Which brings me on to Tumblr. I didn’t actually join Tumblr for its social networking; I was posting lots of links on this blog and wanted to spin those off into a separate site and leave this blog for longer pieces. And rather than create yet another WordPress installation, joining Tumblr seemed an easy way of doing it. But in fact I got sucked into the ‘social’ aspects of looking through other people’s posts, and liking and reblogging them. Not that it feels remotely like a genuinely sociable activity — there’s not much personal connection there — but scanning through other people’s posts is fun, and when they like or reblog my own posts there’s a little hit of positive reinforcement, so it’s quite addictive and a complete timesuck.

And I’ve been enjoying it, but I can’t help feeling that the result has been to weaken this blog and to fragment my online presence even further. I’ve even thought of posting a weekly Tumblr roundup here, of some of the more interesting stuff… which might work quite well but just brings me back to doing a manual version of the automated links which Tumblr was supposed to replace.

In some ways I do want to try Google+; partially because it’s a new toy but also because they seem to have learnt from the mistakes and successes of previous networks. It looks genuinely well-thought-out. But another part of me thinks it’s just madness. I’ve already got an RSS reader, Facebook, Twitter and Tumblr on the go, not to mention Goodreads and Flickr: surely I have enough information streams to keep me busy.

And this continuing fragmentation brings me back to my initial objection to social networks: I already have a bit of the internet, thank you, one which I set up years ago and I administer. And I want to be able to put my own website at the centre of my online identity: not my Google profile, not my Facebook page, not my Twitter stream. I know it’s a terribly retro idea, but I like the idea of my own website being my ‘homepage’.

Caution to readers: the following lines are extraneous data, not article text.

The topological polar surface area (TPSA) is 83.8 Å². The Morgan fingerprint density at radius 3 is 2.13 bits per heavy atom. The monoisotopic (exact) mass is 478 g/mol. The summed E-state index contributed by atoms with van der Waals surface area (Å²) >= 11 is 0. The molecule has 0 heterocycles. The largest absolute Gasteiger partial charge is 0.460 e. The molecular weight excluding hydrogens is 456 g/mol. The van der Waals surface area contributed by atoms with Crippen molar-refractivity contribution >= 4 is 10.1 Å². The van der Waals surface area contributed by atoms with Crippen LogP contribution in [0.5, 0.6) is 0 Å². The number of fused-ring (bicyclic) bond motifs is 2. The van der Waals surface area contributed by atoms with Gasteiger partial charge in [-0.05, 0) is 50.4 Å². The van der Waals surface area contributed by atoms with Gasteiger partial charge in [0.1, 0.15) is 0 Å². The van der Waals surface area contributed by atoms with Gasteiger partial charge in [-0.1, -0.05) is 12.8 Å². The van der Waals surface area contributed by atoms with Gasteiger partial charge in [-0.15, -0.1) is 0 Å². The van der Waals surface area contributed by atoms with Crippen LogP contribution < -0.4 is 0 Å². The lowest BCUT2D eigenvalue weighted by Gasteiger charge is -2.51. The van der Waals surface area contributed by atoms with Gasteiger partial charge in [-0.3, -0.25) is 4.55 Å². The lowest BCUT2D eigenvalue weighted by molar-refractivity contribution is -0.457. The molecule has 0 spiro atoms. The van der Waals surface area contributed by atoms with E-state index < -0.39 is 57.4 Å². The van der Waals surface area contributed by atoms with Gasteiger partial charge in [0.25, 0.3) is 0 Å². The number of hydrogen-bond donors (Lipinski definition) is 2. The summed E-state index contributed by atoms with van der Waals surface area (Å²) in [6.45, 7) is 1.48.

However. That personal preference of mine is hardly the point. I’m sure the last sad users of MySpace had a strong personal preference as well, but in the end they just turned out to be a load of Cnuts. And the number of visitors to this site has been slowly but steadily declining. That is no doubt mainly my own fault for not being interesting enough, but whatever the reason: it’s depressing.

So where does all that leave me? I don’t know, really. Dissatisfied with the status quo but without any good ideas for how to change it.

» The spiderface image is a combination of Hendrik Goltzius’s woodcut portrait of Gillis van Breen from 1588, and The spider, a lithograph by Lily Blatherwick from 1927. Both via the British Museum.

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The madness of commercial fishing

via Ed Yong, an interesting piece in New York magazine: ‘Bycatch 22 — As a twisted consequence of overfishing regulations, commercial fishermen have no choice but to catch sea bass, flounder, monkfish, and tuna—and throw them dead back into the sea.’

Basically the problem is that, since you can’t precisely target a particular species, fishermen end up throwing back a lot of marketable fish which they don’t have the quotas for — so the fish are just as dead, but no one gets to sell them or eat them.